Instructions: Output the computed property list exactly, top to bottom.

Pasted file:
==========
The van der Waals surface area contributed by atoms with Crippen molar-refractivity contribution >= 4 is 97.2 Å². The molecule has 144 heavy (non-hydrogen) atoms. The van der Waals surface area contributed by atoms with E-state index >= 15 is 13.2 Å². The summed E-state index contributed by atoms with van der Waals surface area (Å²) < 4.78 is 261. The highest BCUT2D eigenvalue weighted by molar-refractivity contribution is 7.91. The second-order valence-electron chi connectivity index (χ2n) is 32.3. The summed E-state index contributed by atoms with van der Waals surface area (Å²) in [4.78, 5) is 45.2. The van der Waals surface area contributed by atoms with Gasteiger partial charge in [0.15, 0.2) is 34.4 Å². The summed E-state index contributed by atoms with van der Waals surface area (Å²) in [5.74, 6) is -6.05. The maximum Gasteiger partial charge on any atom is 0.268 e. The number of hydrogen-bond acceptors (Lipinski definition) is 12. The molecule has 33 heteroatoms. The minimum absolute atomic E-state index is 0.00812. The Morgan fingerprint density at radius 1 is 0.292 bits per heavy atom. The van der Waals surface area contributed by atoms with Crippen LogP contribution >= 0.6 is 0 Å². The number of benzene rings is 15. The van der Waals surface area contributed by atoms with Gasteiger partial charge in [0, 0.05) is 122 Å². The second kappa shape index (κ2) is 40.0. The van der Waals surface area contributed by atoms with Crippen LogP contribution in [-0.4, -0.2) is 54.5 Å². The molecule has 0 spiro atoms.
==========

The van der Waals surface area contributed by atoms with Crippen molar-refractivity contribution >= 4 is 97.2 Å². The molecule has 144 heavy (non-hydrogen) atoms. The van der Waals surface area contributed by atoms with E-state index >= 15 is 13.2 Å². The summed E-state index contributed by atoms with van der Waals surface area (Å²) < 4.78 is 261. The highest BCUT2D eigenvalue weighted by molar-refractivity contribution is 7.91. The second-order valence-electron chi connectivity index (χ2n) is 32.3. The summed E-state index contributed by atoms with van der Waals surface area (Å²) in [4.78, 5) is 45.2. The van der Waals surface area contributed by atoms with Gasteiger partial charge in [0.15, 0.2) is 34.4 Å². The summed E-state index contributed by atoms with van der Waals surface area (Å²) in [5.74, 6) is -6.05. The maximum Gasteiger partial charge on any atom is 0.268 e. The number of hydrogen-bond acceptors (Lipinski definition) is 12. The molecule has 33 heteroatoms. The minimum absolute atomic E-state index is 0.00812. The Morgan fingerprint density at radius 1 is 0.292 bits per heavy atom. The van der Waals surface area contributed by atoms with Crippen LogP contribution >= 0.6 is 0 Å². The number of benzene rings is 15. The van der Waals surface area contributed by atoms with Gasteiger partial charge in [0, 0.05) is 122 Å². The second kappa shape index (κ2) is 40.0. The van der Waals surface area contributed by atoms with Crippen LogP contribution in [-0.4, -0.2) is 54.5 Å². The molecule has 0 spiro atoms.